Gurdwara Punja Sahib TAXILA: Over 2,000 Hindus and Sikhs from across the country travelled to the Gurdwara Punja Sahib to observe the three-day Rakhi festival, which concluded on Thursday.
Boarding and lodging arrangements for the visiting Hindus and Sikhs were made by the Evacuee Trust Property Board (ETPB) and the Pakistan Sikh Gurdwara Parbandhak Committee (PSGPC).
Pilgrims had travelled from Fata, Khyber Pakhtunkhwa and interior Sindh to participate in Raksha Bandhan during which women and girls tie a rakhi onto men’s wrists, which forms a bond of brother and sister between them. The threads are usually tied at a specific time prescribed by pundits.
As there is no major Hindu temple in the Potohar region, the festival is celebrated by Hindus and Sikhs together at the Punja Sahib in Hassanabdal every year.
A large number of women and girls tied holy threads on the wrists of men and after the pooja, the brothers presented their sisters with gifts.
According to Hindu history, the festival dates back to the Vedic period when deities and demons were fighting on a poornima, or a full moon night of the Hindu month of Shravan.
The king of the deities, Lord Indra was worried as the demons were in a stronger position so his wife, Indrani (also known as Shashikala) prepared a magical thread and tied it to Indra’s right wrist. The thread protected him and the deities and they won the battle. The magic was called Raksha Sutra and later renamed to Raksha Bandhan.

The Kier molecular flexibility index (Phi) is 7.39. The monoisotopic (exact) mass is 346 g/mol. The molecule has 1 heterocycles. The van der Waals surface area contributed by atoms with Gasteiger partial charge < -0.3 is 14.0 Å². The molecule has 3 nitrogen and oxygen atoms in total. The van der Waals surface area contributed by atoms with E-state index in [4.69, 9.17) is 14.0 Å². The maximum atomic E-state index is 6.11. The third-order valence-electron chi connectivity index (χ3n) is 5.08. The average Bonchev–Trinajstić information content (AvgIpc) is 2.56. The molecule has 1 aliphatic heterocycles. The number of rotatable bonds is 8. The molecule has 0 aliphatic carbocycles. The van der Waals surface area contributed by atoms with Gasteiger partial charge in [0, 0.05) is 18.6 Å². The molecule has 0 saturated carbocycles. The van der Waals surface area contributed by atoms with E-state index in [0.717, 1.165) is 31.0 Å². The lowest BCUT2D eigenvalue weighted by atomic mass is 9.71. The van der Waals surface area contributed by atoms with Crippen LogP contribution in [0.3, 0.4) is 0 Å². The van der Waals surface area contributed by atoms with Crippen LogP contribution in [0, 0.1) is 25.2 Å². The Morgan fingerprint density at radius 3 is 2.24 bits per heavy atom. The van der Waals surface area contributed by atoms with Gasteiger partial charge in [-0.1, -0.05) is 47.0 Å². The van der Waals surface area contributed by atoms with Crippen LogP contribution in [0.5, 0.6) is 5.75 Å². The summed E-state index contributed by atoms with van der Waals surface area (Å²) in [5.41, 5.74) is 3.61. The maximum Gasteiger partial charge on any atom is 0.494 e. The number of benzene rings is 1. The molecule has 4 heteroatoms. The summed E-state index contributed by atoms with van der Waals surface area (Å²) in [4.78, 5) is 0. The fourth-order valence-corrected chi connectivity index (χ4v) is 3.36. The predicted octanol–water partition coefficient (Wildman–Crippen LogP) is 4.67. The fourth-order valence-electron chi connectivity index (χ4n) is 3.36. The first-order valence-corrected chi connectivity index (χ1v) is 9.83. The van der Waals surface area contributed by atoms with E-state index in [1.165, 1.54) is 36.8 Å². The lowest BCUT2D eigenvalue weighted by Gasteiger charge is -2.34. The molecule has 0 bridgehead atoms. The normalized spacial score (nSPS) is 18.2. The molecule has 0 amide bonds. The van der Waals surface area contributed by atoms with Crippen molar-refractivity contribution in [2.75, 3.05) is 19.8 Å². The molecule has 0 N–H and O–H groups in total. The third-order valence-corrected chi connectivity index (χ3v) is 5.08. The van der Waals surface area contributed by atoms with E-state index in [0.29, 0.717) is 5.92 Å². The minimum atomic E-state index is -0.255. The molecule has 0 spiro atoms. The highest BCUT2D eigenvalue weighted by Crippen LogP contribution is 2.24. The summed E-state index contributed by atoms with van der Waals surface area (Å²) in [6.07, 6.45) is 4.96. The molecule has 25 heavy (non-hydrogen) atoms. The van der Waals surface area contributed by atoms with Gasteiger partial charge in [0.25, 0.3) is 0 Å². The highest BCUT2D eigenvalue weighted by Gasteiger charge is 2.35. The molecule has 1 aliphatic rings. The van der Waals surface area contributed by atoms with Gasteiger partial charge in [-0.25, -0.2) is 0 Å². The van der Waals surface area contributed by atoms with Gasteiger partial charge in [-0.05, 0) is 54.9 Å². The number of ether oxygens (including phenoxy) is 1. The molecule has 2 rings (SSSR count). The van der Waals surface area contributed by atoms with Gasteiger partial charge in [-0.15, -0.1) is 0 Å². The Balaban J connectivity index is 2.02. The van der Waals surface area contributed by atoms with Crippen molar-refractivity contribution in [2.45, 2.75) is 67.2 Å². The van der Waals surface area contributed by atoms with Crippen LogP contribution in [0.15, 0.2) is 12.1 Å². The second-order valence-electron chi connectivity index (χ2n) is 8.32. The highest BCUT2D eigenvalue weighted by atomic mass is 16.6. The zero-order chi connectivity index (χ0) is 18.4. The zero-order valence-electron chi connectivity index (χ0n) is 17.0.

The festival takes place on a poornima day in Shravan each year.
Special security measures were taken by the police and law enforcement agencies for the festival this year.
Speaking at the concluding ceremony which he was attending as chief guest, ETPB Chairman Siddiqul Farooq said all communities in Pakistan have equal rights and that the government was taking several measures for the protection of these rights.
He said various places of worship were being repaired, renovated and restored across the country and that fool proof security was provided at these sites.
Parmajeet Kaur, young girl from KP tying a thread onto the wrist of a boy said: “The thread binds men into the obligation of protection that comes with the role of a brother. Rakhsha Bandhan literally means the bond of protection.”
Also attending the concluding ceremony were STPB Secretary Khalid Ali, Deputy Secretary Shrines Imran Gondal and Administrator Tanveer Hussein.